Fantasy

Barrier Series

During the early to mid 1980’s I did a series including signs, arrows, blinking lights, and road barricades as my visual vocabulary. This series later evolved into non-literal symbols, but continued to emphasize the changes that were taking place in our environment. The series started when the City of Melbourne was undergoing major construction on two causeway bridges that added to the chaos of daily life and were metaphors for change.

Woodchuck Series

The woodchuck series resulted from hearing a story told to me by my husband of an experience he had when very young on a farm in Pennsylvania. One hot summer day, he was approached directly by a woodchuck that was apparently in a daze.  Attempts to frighten the animal failed until it was extremely close. For a long time thereafter, the encounter caused him to be very timid of woodchucks.

During the summer while painting on location in Cade’s Cove in the Great Smoky Mountains I saw uncultivated fields with woodchucks foraging for food and accomplishing their daily tasks. The sight brought back my husband’s story. My experiences painting from nature “en plein air” made me aware of nature’s constant struggle for survival. When we are in their environment we are the invaders and must respect their needs.

In this series, the woodchucks are searching for a place where they can live in harmony with nature and the manmade environment. Their journey to find a private place is ongoing, and a metaphor for everyone’s struggle for discovery and fulfillment. It is a story that each viewer writes.

Fruit and Vegetable Landscapes

The “Fruit and Vegetable Series” started when a friend brought me some turnips from North Carolina. I had not seen any since I was growing up. Turnip greens are one of my favorite vegetables to eat, and really only knew them as the dark leafy cooked vegetables. The beauty fascinated me and contrast of the bulbous white and purple roots next to the broad, dark green leaves, and was inspired to use them in a painting. I visualized a composition of turnips in an environment of twists and turns, and did a quick sketch. Later, as I continued to develop the idea, I happened to see a Tern. I liked the synergistic relationship of the symbols and terms that evolved into the painting “Ternip”. From then on I was challenged to see how I could combine other fruit and vegetables into new and unusual “mindscapes.”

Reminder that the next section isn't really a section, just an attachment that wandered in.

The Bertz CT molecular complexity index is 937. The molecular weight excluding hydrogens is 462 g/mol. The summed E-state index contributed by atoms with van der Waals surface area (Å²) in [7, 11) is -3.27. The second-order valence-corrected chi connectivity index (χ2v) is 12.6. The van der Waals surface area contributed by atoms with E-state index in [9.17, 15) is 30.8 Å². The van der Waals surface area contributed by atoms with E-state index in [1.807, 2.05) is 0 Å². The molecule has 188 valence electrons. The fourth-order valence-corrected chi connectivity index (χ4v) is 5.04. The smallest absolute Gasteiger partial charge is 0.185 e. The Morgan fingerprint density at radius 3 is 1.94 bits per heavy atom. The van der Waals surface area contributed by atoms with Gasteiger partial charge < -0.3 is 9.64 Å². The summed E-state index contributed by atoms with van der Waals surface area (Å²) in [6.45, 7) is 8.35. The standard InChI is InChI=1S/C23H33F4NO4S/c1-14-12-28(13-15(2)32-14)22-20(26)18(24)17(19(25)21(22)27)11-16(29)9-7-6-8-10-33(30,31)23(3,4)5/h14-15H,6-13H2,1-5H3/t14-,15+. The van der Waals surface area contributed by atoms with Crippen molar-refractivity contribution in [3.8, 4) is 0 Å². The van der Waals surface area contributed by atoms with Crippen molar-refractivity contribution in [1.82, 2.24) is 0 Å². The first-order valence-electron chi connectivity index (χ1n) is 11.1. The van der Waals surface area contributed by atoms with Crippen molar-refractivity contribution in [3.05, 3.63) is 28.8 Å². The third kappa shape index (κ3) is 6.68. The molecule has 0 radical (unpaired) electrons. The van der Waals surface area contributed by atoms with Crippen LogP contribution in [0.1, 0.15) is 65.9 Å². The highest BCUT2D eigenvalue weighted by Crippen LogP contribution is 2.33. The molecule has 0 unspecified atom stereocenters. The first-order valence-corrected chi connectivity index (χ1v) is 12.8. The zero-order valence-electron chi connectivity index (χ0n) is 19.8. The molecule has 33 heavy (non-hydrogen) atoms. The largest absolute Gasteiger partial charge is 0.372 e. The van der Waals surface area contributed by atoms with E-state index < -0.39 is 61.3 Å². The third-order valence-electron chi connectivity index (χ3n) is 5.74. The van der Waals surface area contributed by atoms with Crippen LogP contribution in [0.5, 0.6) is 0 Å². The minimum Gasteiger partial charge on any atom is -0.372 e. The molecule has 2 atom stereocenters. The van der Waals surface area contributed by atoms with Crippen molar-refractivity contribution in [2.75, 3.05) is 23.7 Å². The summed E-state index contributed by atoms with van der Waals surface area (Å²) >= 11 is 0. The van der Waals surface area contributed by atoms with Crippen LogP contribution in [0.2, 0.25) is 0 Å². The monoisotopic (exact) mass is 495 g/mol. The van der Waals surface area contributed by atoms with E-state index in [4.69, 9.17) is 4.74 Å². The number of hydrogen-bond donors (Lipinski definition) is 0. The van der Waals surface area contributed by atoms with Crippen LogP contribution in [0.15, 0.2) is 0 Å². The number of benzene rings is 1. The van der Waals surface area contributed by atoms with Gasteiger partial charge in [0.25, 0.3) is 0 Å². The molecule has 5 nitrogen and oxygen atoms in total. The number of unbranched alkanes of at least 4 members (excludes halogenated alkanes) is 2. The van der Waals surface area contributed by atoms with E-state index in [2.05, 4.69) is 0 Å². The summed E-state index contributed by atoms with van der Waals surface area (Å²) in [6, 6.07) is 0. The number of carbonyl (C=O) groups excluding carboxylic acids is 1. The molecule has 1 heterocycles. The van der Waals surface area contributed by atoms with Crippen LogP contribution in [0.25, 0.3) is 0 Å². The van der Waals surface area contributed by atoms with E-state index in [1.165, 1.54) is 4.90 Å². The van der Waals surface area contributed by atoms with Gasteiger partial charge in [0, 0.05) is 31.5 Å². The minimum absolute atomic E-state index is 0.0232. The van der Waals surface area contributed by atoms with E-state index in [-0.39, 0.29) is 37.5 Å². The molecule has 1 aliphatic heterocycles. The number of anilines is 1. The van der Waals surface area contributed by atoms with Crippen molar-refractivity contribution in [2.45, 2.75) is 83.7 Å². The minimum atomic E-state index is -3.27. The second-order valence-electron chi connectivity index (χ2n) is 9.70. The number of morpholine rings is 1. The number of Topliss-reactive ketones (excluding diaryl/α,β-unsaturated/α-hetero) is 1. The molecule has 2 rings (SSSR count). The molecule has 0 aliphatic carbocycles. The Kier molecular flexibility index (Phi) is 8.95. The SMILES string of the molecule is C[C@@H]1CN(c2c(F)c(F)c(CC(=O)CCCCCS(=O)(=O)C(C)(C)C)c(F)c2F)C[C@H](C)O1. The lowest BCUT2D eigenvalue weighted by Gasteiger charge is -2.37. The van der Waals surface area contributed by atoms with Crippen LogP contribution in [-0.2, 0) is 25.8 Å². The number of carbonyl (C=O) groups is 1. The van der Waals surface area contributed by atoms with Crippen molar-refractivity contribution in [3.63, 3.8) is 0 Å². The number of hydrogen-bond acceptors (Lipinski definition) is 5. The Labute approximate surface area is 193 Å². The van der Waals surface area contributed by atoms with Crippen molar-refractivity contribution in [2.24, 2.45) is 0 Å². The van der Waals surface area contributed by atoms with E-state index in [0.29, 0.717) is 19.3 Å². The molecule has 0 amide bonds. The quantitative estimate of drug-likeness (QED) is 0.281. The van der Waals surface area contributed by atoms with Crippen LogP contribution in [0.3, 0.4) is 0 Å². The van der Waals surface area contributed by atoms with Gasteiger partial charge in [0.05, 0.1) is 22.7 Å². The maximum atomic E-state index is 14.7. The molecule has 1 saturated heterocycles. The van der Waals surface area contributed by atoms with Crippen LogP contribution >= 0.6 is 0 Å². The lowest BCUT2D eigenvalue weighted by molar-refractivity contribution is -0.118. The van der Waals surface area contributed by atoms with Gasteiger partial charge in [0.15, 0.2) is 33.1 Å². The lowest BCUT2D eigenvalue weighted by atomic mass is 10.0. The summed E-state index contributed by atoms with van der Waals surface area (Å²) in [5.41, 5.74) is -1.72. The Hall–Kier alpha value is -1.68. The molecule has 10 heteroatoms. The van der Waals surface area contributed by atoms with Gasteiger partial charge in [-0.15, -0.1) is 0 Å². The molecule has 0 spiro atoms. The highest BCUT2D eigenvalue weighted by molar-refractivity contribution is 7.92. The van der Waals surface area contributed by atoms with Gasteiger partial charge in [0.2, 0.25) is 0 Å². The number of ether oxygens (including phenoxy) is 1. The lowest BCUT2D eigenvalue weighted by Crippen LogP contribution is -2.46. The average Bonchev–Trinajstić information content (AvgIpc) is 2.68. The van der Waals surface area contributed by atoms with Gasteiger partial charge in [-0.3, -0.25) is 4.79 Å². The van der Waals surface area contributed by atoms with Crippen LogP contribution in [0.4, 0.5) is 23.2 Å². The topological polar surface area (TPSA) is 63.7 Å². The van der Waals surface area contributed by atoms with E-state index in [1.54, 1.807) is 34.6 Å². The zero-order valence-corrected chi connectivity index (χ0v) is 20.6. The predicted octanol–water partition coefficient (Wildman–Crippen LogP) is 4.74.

Water Circus Series

The water circus series developed as I approached retirement from teaching art at Brevard Community College in 2006. I was inspired by the development of several paintings that evolved from anthropomorphizing manmade objects into imaginary characters. The characters suggested imaginary environments that were developed while listening to classical music and from looking at plant life found on my walks.